IN THE MEDIA
Revitalising Multiculturalism under Rudd
Apr 11, 2008 | Colin Rubenstein
Australian Jewish News – April 11, 2008
The new Labor government convenes its “2020 Summit” next week to look for new ideas for various policy issues. But one of the most important policy changes they should be seeking to implement is not a new idea at all, but a well established one recently unravelling that needs to be revived, refurbished and given a renewed focus.
That policy is Australian Multiculturalism. It has been official bipartisan policy, federal and state, for more than 30 years and has helped create and sustain what is one of the most successful multi-ethnic, tolerant, democratic societies in the world. It contributes effectively to our social cohesion, economic prospects and positive profile in our region and beyond.
After a constructive decade in evolving and applying its “New Agenda for Multicultural Australia”(1999) , the Howard Government regrettably de-emphasised the policy toward the end of its term, even dropping the word “multiculturalism”.
Today, the actual policy is still poorly understood by too many in the community, and some commentators(with their eye misleadingly on the UK or US) blame it for a multitude of ethnic tensions and other social problems.
But it is not multiculturalism that is causing the ethnic and social problems critics identify. Extremists and racists have been assailing the core values that are integral to the Australian concept of multiculturalism, compounded over the years by failures to always apply the policy consistently and effectively, and to articulate clearly what Australian Multiculturalism actually entails.
Centrally, Australian multiculturalism has always been about both responsibilities and rights. The policy accepts and respects the “right of all Australians to express and share their individual cultural heritage”, the right to equality of treatment and opportunity, and the removal of discriminatory barriers. But it does so only “within an overriding commitment to Australia and the basic structures and values of Australian democracy”. These values include parliamentary democracy and the rule of law, freedom of speech and religion, mutual respect and tolerance, equality of the genders and English as the language of civic discourse.
It is certainly not the case, as some on both sides of the debate seem to think, that multiculturalism stands for “anything goes” with respect to either anti-democratic beliefs, racist violence, or the promotion of terrorism.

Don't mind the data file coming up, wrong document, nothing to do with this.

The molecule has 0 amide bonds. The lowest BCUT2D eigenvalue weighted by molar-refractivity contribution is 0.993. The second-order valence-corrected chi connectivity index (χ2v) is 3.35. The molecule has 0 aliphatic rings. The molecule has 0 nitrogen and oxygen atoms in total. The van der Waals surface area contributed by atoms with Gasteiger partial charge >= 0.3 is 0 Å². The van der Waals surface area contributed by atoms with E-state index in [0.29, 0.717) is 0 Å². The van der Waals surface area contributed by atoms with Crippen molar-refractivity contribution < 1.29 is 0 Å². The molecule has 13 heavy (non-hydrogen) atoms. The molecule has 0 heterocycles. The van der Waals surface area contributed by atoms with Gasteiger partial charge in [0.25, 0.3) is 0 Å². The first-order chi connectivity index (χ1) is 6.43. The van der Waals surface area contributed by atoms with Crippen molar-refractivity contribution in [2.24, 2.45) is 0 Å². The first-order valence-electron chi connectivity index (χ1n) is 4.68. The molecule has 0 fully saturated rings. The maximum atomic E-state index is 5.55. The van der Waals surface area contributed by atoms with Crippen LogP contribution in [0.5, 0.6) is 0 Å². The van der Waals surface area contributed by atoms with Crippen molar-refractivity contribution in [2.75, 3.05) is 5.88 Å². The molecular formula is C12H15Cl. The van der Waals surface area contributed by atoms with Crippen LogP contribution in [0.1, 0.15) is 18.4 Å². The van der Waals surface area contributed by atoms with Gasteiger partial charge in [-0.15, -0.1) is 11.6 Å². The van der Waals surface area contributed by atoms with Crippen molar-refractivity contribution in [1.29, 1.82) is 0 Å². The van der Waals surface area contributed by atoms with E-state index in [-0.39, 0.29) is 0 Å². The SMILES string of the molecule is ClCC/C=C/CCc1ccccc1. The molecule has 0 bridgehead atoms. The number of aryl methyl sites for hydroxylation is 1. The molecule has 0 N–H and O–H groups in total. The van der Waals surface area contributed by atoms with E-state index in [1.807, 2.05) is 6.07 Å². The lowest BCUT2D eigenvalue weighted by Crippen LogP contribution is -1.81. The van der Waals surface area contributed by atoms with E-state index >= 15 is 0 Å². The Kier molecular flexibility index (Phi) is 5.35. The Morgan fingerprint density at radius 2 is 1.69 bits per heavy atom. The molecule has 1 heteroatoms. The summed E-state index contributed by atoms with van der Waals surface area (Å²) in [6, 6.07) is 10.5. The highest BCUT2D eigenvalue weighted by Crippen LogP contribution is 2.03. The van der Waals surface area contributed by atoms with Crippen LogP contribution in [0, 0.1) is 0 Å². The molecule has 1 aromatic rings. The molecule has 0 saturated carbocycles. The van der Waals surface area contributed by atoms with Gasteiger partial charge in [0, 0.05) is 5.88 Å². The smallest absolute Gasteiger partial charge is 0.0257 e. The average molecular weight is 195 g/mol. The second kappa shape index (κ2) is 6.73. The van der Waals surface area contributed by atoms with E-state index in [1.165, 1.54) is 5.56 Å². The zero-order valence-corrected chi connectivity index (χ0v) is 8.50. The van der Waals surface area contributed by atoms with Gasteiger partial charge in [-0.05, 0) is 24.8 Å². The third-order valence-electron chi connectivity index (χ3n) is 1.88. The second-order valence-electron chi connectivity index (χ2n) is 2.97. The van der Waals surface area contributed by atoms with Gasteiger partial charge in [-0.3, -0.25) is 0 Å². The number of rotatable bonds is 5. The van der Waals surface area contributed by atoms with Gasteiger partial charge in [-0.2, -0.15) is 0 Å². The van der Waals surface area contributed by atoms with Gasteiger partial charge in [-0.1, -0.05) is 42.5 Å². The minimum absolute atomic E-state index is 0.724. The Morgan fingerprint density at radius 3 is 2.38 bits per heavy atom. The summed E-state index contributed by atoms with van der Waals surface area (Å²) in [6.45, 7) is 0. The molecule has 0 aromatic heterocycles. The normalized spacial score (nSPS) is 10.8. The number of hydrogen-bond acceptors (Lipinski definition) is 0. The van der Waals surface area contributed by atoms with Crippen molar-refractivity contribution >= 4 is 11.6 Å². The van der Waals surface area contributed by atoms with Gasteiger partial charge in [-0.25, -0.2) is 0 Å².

The key concept for multiculturalism has always been integration into the core values and institutions of Australian life, avoiding the pitfalls of the other two discredited models of separatism and assimilationism.
All in all, the Australian Jewish community provides a reasonably good approximation of how Australian Multiculturalism is supposed to work. It is a good example of integration, of robust communal identity combined with a sense of responsibility to the broader society, including a strong commitment to the shared values essential to maintain Australia’s viable and harmonious larger community.
While Australia does have problems with intolerance and extremism, Australian multiculturalism is not their cause but rather helps to provide the framework for addressing these problems effectively. Arguments to the contrary are essentially proposals to throw the baby out with the bathwater.
Given the nature of these real challenges to our harmony and security, the new complicated, more rigorous English language and citizenship tests, based on those in countries, including Britain, which have less multicultural success than Australia, seem to be somewhat beside the point in achieving their main purpose of marginalising fringe extremist groups among immigrants. The goal is a legitimate one under Australian Multiculturalism, because, while no one should ever be excluded on racial or ethnic grounds, immigrants who are openly opposed to the core values central to multiculturalism represent a threat to social cohesion, and have no compelling claim to join a society based on values they despise.
However, while the Rudd Government is about to undertake a much needed citizenship test review, the methods used in this process seem unnecessary and unfair to the vast majority of prospective citizens, who are happy to adhere to the values of multiculturalism and seem more likely to lead to unwarranted exclusion rather than justifiable inclusion in our society.
The Rudd Government has restored the word “Multiculturalism” to the portfolio of a parliamentary secretary, but would be well-advised to now move forward with refurbishing the substance of the policy as well. As they do this, they should be careful to avoid repeating questionable decision such as giving credibility to visitors like Islamist scholar Tariq Ramadan – who represents a worldview inconsistent with the “core values” of Australian multiculturalism – and be wary of those who would take multiculturalism down the slippery slope of “anything goes.”
So while I, like most Australians, welcome the quest of the Prime Minister and his colleagues for “new ideas” epitomised by his 2020 Summit initiative, I respectfully ask them not to forget about those which have served us so well in the past. Australian Multiculturalism is a policy which, properly weighted between our rights and responsibilities, can help us resolve a number of key social questions, and is just waiting to be revitalised and renewed, to the benefit of Australia’s harmony, diversity and cohesion.
Dr. Colin Rubenstein is Executive Director of the Australia/Israel & Jewish Affairs Council (AIJAC). From 1997 until 2006, he was a member of the Federal Government’s Council for a Multicultural Australia and its predecessor, the National Multicultural Advisory Council.